Interprofessional and Communication Skills

Demonstrate interpersonal and communication skills that result in the effective exchange of information and collaboration with patients, families, and health professionals.

  • Demonstrate interpersonal and communication skills in interactions with patients, families, and the public that uphold ethical and professional standards. Communicate effectively across a broad range of socioeconomic and cultural backgrounds and across diverse settings, including difficult conversations such as end of life, delivery of bad news, and disclosure of errors.
  • Communicate effectively with other health care professionals, health related agencies, and within a health care team.
  • Maintain comprehensive and timely medical records that support effective communication.

Professionalism

Demonstrate a commitment to carrying out professional responsibilities and an adherence to ethical principles.

  • Demonstrate compassion, integrity, and respect, and uphold the privacy, dignity, and autonomy of patients.
  • Demonstrate accountability to patients, society, and the profession that supersedes self-interest.
  • Demonstrate sensitivity and responsiveness to a diverse patient population, including but not limited to diversity in gender, age, culture, race, religion, disabilities, and sexual orientation.
  • Demonstrate a commitment to ethical principles pertaining to provision or withholding of care, confidentiality, informed consent, and business practices, including compliance with relevant laws, policies, and regulations. 

Systems-Based Practice

Demonstrate an awareness of and responsiveness to the larger context and system of health care, as well as the ability to call effectively on other resources in the system to provide optimal health care.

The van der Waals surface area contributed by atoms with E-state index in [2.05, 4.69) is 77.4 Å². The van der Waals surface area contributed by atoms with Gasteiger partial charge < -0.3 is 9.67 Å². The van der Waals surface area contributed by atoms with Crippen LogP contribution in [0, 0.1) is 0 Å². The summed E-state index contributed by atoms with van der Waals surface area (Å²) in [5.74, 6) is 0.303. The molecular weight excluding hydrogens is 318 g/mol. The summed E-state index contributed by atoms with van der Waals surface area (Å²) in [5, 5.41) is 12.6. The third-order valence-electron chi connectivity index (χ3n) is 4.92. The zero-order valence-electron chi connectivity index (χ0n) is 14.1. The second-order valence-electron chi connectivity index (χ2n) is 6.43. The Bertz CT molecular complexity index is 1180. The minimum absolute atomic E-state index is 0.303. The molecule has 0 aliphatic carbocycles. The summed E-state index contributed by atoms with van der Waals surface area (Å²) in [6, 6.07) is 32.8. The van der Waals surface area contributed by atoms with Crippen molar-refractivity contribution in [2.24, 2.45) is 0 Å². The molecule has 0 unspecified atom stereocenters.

• Coordinate effective patient care in various health care delivery settings and systems.
  • Advocate for quality patient care and optimal patient care systems, including considerations of cost awareness and risk-benefit analysis.
  • Recognize weaknesses in the health care delivery system and causes of medical errors and demonstrate an understanding of corrective actions.

Interprofessional Collaboration

Demonstrate the ability to engage in an interprofessional team in a manner that optimizes safe, effective patient- and population-centered care.

  • Work with other health professionals to establish and promote patient- and community-centered care that is effective and equitable and that upholds professional standards.
  • Communicate with other health professionals to support health maintenance and disease treatment in individual patients and populations.

Personal and Professional Development

Demonstrate the qualities required to sustain lifelong personal and professional growth.

  • Employ self-awareness, self-care mechanisms, and appropriate help-seeking behaviors to manage stress and to balance personal and professional responsibilities.
  • Recognize the changing nature of health care and its inherent ambiguities and utilize appropriate strategies to manage uncertainty and adapt to change.
  • Demonstrate dependability, integrity, and professional composure in interactions with patients, families, and the health care team.
     

Approved by the Committee on Undergraduate Education, February 18, 2019

Last Published: Aug 28, 2019